DANIEL 11:36-12:13 | 1 JOHN 4:1-21 | PSALM 123:1-4 | PROVERBS 29:2-4
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The rest of Chapter 11 in Daniel is the foretelling of the reign of Herod, King of Judea, appointed by the Roman Caesar of the times as the governor of Judea.
A more cruel and feared ruler would be hard to find in history: seeking only aggrandizement of self, and terrified at the thought that the Messiah is to be born, Herod orders the death of all male infants throughout the land. It is because of this decree that soon after the birth of Christ, the parents of this baby flee Bethlehem.
Turning now to our reading of the first book of John, we find John offering a most vehement exhortation concerning the deity of Christ, and in particular, the incarnation of Jesus Christ. He says:
2 This is how you can recognize the Spirit of God: Every spirit that acknowledges that Jesus Christ has come in the flesh is from God, 3 but every spirit that does not acknowledge Jesus is not from God. This is the spirit of the antichrist, which you have heard is coming and even now is already in the world.
And in perhaps one of the most comforting lines from this book, John say unequivocally:
4 You, dear children, are from God and have overcome them, because the one who is in you is greater than the one who is in the world.
John continues with the theme of God’s love, and offers a contrast between our love and God’s. He says:
7 Dear friends, let us love one another, for love comes from God. Everyone who loves has been born of God and knows God. 8 Whoever does not love does not know God, because God is love. 9 This is how God showed his love among us: He sent his one and only Son into the world that we might live through him. 10 This is love: not that we loved God, but that he loved us and sent his Son as an atoning sacrifice for our sins. 11 Dear friends, since God so loved us, we also ought to love one another. 12 No one has ever seen God; but if we love one another, God lives in us and his love is made complete in us.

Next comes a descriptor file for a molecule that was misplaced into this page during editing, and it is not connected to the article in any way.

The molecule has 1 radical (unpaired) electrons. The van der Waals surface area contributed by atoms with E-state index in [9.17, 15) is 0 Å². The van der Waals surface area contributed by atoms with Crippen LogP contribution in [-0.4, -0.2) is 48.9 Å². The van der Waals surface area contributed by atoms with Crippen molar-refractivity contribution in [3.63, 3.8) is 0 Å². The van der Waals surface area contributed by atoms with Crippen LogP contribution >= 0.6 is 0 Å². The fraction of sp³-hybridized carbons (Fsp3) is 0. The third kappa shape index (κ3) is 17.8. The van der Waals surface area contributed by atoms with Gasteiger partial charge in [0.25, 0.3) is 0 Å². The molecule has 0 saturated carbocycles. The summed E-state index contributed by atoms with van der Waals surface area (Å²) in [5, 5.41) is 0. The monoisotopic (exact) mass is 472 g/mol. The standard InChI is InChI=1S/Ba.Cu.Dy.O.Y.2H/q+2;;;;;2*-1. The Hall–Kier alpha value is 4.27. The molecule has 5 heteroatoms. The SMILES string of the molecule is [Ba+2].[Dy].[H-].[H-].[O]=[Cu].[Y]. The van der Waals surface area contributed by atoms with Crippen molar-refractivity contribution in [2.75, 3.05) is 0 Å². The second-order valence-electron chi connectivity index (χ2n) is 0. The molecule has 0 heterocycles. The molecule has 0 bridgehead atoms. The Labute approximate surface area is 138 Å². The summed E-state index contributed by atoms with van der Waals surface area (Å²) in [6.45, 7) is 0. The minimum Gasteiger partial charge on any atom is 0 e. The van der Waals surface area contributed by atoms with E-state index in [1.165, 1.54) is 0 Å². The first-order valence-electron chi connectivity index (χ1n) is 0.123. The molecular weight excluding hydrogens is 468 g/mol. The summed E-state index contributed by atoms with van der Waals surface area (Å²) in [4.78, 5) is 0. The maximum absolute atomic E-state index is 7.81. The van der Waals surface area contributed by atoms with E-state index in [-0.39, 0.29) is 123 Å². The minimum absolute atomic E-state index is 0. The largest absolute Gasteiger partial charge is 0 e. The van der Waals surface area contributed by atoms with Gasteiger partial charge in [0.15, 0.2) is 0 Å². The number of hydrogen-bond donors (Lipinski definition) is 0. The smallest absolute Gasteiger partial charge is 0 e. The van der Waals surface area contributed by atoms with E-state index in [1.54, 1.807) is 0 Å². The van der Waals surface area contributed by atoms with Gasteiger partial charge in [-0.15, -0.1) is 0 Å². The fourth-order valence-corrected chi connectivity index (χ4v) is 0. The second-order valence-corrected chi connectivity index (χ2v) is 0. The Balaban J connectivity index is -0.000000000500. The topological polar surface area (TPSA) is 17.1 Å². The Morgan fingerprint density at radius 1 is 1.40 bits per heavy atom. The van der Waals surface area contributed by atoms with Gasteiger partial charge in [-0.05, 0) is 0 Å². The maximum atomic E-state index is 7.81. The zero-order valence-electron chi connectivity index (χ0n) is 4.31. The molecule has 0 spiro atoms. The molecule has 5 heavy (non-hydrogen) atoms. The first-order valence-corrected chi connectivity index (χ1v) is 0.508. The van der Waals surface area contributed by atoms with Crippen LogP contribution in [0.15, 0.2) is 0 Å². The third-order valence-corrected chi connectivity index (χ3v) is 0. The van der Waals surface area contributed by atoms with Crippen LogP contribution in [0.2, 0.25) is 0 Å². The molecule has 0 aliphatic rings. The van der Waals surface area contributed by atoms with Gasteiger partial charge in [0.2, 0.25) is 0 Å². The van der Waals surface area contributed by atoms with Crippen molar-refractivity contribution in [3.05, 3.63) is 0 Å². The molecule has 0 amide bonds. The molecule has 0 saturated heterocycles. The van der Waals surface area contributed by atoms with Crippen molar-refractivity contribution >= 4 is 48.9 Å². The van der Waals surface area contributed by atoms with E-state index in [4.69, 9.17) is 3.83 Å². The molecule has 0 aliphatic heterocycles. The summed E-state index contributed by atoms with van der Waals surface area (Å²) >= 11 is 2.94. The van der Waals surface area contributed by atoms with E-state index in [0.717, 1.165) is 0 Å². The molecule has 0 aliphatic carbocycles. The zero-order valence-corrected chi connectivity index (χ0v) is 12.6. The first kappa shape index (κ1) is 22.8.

I think these verses 7 through 12 almost rival the famous Love Chapter, I Corinthians 13. And my very personal favorite verse that I claim as my own signature verse is from this very passage. The traditional KJV says it like this:
Herein is love, not that we loved God, but that he loved us, and sent his Son to be the propitiation for our sins.
It can’t be any clearer than that: this love business is not one that we have any claim on really; we don’t even know what it is until we’ve been shown. And God shows us without ambivalence.
This is an almost unreal love that comes down from above, meets us wherever we are, tells us we are the most precious thing ever, and because of that impossible fact, the perfect love-gift of all is offered to me: Jesus is going to take upon himself my sin so that I might have eternal life.
Are you with me, gentle reader?
But why? Because that’s love!
But I don’t have anything to pay for it with! No payment necessary!
And herein lies the beauty of it, you see. If I could pay for it, or if I could even earn so great a favor so as to deserve it, it wouldn’t be a gift anymore. But there’s no mistaking that this is truly a gift — and it’s all mine. And all yours.
And so HEREIN is love, or THIS IS love: not that we loved God first, but that He loved us first, and showed us how to love one another. To love is to give.
John continues to explain God’s love like this:
God is love. Whoever lives in love lives in God, and God in them. 17 This is how love is made complete among us so that we will have confidence on the day of judgment: In this world we are like Jesus. 18 There is no fear in love. But perfect love drives out fear, because fear has to do with punishment. The one who fears is not made perfect in love.
And why is it that we love God? John explains:
19 We love because he first loved us. 20 Whoever claims to love God yet hates a brother or sister is a liar. For whoever does not love their brother and sister, whom they have seen, cannot love God, whom they have not seen. 21 And he has given us this command: Anyone who loves God must also love their brother and sister.
Turning now to our reading of the Psalms, we find David crying out to God for help:
3 Have mercy on us, LORD, have mercy on us,
for we have endured no end of contempt.
4 We have endured no end
of ridicule from the arrogant,
of contempt from the proud.
Finally, a few verses from the book of Proverbs, in which Solomon, wise king of Israel, offers food for thought:
2 When the righteous thrive, the people rejoice;
when the wicked rule, the people groan.
3 A man who loves wisdom brings joy to his father,
but a companion of prostitutes squanders his wealth.
4 By justice a king gives a country stability,
but those who are greedy for bribes tear it down.
May God bless the reading and reflection of His Word. Amen.